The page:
• Learn more about fossils, and Bonnechere River history, visit the Bonnechere Museum.

Golden Lake Parkette

This park is a slim slice of land that hugs the water’s edge with picnic tables, and a panoramic view of Golden Lake. It’s a great place to relax, no matter what time you are passing by. There’s a little sandy beach so you can dip your toes in – or go for a swim. The Golden Lake Parkette is a hidden treasure, not found on Google Maps, but I included it on our custom Highway 60 Map!

Insider Tips:

  • Facilities are available.
  • Visit Deacon Escarpment if you’re looking for wilderness immersion! Lace-up your hikers, get your bug repellant and grab a map in the parking lot before exploring 30km of interconnecting trails. I suggest the Lookout Trail, a moderately difficult 1.5km linear trail (3km return), leading to a beautiful view of the escarpment and Golden Lake. A Day Pass is required.

Killaloe Station Park

Killaloe Station Park stands where the Old Killaloe Railway Station once stood. Two grey brick stripes run through the red brick path to mark the steel tracks of J.R.Booth’s railway that once ran through Killaloe.

The final passenger service through the town was in 1962. Walking the symbolic railway path, you can almost hear the train’s ghost whistle coming through the covered bridge – and the lost echoes of a once-bustling railway station.

Insider Tips:

  • Water St. to Station Park west trail, 3.9km, linear – 8km return, easy
  • Station Park east trail, 950m linear – 2km return, easy. Signage on the covered bridge indicated the east trail was currently closed.
  • Killaloe is the birthplace of the Beavertail, and there’s a Beavertails location just a few steps from Station Park! Get your sweet (or savoury) fix before continuing on your journey.

Water Tower Park in Barry’s Bay

Diagonally across the street from Barry’s Bay Visitor Center is Ontario’s second last wooden trail Water Tower, standing tall in Water Tower Park. (link-16) Take the time to admire the workmanship of this beautiful piece of history. As you wander around the park, you’ll see more outdoor exhibits in the railway collection, a tribute to the Booth Line and railway history in Barry’s Bay and the region.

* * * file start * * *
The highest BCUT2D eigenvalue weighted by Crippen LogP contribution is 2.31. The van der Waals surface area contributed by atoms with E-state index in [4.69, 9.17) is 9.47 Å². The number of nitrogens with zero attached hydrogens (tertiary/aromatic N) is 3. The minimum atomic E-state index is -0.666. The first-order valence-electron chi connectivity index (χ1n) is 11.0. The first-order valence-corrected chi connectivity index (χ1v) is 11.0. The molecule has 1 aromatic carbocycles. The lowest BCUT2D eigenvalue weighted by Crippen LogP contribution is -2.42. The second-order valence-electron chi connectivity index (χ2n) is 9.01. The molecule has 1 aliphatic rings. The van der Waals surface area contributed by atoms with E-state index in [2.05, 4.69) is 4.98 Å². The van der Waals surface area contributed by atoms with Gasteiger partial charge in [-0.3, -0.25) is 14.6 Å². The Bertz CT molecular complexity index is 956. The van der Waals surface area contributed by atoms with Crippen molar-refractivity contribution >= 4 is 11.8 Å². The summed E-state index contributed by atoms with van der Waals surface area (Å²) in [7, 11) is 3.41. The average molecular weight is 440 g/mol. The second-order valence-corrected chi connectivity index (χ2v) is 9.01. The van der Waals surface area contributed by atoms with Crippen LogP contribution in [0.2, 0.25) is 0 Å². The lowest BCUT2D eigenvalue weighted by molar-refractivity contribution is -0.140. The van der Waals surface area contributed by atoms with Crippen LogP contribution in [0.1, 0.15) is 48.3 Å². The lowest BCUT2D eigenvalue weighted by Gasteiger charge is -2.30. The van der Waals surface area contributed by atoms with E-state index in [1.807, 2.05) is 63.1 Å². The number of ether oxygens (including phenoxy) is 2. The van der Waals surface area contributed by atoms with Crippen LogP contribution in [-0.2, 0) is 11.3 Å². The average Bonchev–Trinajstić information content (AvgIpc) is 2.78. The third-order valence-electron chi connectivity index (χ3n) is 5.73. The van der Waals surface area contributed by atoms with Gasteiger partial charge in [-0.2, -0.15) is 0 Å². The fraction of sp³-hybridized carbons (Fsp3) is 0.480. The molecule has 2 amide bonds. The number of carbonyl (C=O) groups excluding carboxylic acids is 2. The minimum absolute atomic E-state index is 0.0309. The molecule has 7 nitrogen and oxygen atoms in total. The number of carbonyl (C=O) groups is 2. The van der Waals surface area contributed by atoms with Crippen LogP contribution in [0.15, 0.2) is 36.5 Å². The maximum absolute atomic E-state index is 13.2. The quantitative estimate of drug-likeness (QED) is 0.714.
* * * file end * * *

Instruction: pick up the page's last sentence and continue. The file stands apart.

Don’t forget to visit the Visitor Center – it’s an original J.R.Booth style train station and the last left in existence.

Insider Tips:

  • It’s an easy 500m walk through Water Tower Park, and around the Visitor Center.
  • Facilities are available at the Visitor Center, with an accessibility ramp.
  • Barry’s Bay is pedestrian-friendly, with many courtesy crosswalks throughout the town.
  • West of the Visitor Center is Zurakowski Park honouring a local resident and test pilot, Janusz Zurakowski.
  • At Barry’s Bay Public Beach, there are 3km of paved waterfront trails.
  • My coffee and sandwiches were so good at Madawaska Coffee Co. Cafe in Barry’s Bay that I ordered a second time!

Roadside Park by the Opeongo River

This parkette is a beautiful little rest stop located just north of where the Madawaska River meets the river, near the J.R.Booth Heritage Railway Trail (link-19), which runs to Wilno’s Polish Kashub Park. Once you drive into the Roadside Park and round the first little bend, the highway disappears from view.

The picnic tables are well separated, so each spot has a private slice of nature. Walking around the dirt road loop is a great way to stretch the legs and admire the tall trees. If you look closely, you’ll spot the worn trails leading down to the water’s edge. I found a little sandy beach while following one of the paths down to the river!

 Insider Tips:

  • Approximately 850m walk around the parkette’s dirt road loop
  • Facilities are available.
  • Select picnic table sites have wide-open spaces that are perfect for kids to run around.

Taking to the Highway

No matter where your plans take you on Highway 60, make sure to enjoy the scenery, take breaks to stretch your legs regularly – and grab a bite to eat before continuing on your journey!